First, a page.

Yep. If (for various reasons) your password manager isn't able to help you enter those random character strings, you'll be hating life. Especially on a mobile device. It has to be somewhat practical or people understandably won't do it. If it's not practical and they do do it, it can create an entirely new problem that's almost as bad as getting hacked: Losing access to your own stuff.
I prefer these rules of thumb, after you identify which services "matter" (have sensitive info or can be used to access other services):
Even these rules of thumb are too much for most technophobes. For some people this might be best:
I'll readily agree that he worded it poorly and I disagree with much of the premise, but... Is the punishment in line with the offense here? He spoke his mind out, something Americans seem all too eager to do and say they have a right to, and then the backlash was not only severe, but persisted for years down the line and probably will for years further. That's a bit much, don't you think? That you can essentially destroy your life in a single act, one that is neither immoral nor illegal?
Not much empathy going around eh? I'm always trying to catch myself before grabbing a pitchfork, because I fear one day I may do something stupid and end up on the wrong end of them. Internet justice can be an awful and uncontrollable thing.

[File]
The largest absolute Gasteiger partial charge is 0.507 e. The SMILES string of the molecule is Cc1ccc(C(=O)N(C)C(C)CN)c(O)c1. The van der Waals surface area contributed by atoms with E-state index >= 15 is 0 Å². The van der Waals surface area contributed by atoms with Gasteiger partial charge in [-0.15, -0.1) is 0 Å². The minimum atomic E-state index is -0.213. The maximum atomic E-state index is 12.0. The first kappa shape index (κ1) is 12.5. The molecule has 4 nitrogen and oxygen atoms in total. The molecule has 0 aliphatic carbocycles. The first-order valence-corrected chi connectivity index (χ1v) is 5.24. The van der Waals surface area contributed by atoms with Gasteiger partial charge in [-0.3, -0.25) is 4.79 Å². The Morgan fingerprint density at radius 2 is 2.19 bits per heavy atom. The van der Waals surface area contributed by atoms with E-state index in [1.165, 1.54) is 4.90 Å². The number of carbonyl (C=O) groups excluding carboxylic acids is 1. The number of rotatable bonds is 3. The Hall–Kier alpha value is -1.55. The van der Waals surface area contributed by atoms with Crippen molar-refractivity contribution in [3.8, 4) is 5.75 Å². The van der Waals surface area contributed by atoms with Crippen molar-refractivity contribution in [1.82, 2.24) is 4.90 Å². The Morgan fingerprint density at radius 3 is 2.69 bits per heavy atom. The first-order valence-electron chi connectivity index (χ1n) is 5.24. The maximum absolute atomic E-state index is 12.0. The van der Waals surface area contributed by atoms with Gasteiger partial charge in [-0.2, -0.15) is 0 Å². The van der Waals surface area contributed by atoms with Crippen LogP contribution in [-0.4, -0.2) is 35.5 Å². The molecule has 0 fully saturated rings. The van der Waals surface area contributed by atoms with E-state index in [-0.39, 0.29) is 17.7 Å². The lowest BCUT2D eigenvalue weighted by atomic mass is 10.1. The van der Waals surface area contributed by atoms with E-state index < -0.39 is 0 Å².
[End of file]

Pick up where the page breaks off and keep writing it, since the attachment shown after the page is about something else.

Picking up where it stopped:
Here I risk going off topic. Degree of malice is not always an accurate predictor of outcome or punishment. Either of the two can fly off the charts with little predictability or justification. A bus driver has a mellow job in most cases, until one of their little errors has big consequences and people die. Recall one of your own fender benders or near misses, then imagine the same thing happening while driving a bus, and you'll probably see that you might not have fared any better. And it's not like we compensate bus drivers for the risk of failure we are heaping upon them.
So don't be too quick to judge. And respect those whose jobs have a high degree of personal risk, not just to life and limb but also to reputation.
The only part of the movies where I thought they captured that was in the opening scenes of the first Hobbit, where the dwarves come in one at a time, and then start singing while they clean the kitchen. So lighthearted and fun.
Yep, that scene was pretty well done.
To me, The Hobbit's flaws were just a magnification of flaws that already existed in the LOTR movies:
- Everything looked fake
- The pacing was always off. Either rushing through moments that should be awe inspiring, or dragging out moments that either shouldn't exist (because PJ invented them), or were boring filler (eternal battle scenes, interpersonal relationship drama).
- Trying to make everything epic. What ruined the soundtrack in LOTR (and The Hobbit), for me, was the fact that it never shut up. Not every scene requires grand accompaniment.
There was never a focus on doing these movies right. It was always about doing them big.